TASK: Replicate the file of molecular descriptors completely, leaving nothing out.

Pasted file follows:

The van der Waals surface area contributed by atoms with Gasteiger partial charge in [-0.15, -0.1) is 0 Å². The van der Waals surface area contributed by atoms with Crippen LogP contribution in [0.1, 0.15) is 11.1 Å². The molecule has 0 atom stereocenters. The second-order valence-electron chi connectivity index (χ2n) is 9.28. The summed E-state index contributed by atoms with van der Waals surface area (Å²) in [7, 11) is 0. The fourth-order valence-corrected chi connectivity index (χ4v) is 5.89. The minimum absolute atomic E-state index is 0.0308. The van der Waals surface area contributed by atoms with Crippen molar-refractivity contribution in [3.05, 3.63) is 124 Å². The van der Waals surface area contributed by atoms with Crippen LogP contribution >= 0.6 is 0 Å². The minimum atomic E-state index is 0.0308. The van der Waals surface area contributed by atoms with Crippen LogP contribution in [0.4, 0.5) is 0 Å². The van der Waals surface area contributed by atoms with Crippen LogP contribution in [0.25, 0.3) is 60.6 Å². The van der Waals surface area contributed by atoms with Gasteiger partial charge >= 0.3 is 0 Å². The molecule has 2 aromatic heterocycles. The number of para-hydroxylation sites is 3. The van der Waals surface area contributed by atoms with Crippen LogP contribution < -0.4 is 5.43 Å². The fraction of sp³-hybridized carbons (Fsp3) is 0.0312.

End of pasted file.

The van der Waals surface area contributed by atoms with Gasteiger partial charge in [-0.15, -0.1) is 0 Å². The van der Waals surface area contributed by atoms with Crippen LogP contribution in [0.1, 0.15) is 11.1 Å². The molecule has 0 atom stereocenters. The second-order valence-electron chi connectivity index (χ2n) is 9.28. The summed E-state index contributed by atoms with van der Waals surface area (Å²) in [7, 11) is 0. The fourth-order valence-corrected chi connectivity index (χ4v) is 5.89. The minimum absolute atomic E-state index is 0.0308. The van der Waals surface area contributed by atoms with Crippen molar-refractivity contribution in [3.05, 3.63) is 124 Å². The van der Waals surface area contributed by atoms with Crippen LogP contribution >= 0.6 is 0 Å². The minimum atomic E-state index is 0.0308. The van der Waals surface area contributed by atoms with Crippen LogP contribution in [0.4, 0.5) is 0 Å². The van der Waals surface area contributed by atoms with Crippen LogP contribution in [0.25, 0.3) is 60.6 Å². The van der Waals surface area contributed by atoms with Gasteiger partial charge >= 0.3 is 0 Å². The molecule has 2 aromatic heterocycles. The number of para-hydroxylation sites is 3. The van der Waals surface area contributed by atoms with Crippen LogP contribution < -0.4 is 5.43 Å². The fraction of sp³-hybridized carbons (Fsp3) is 0.0312.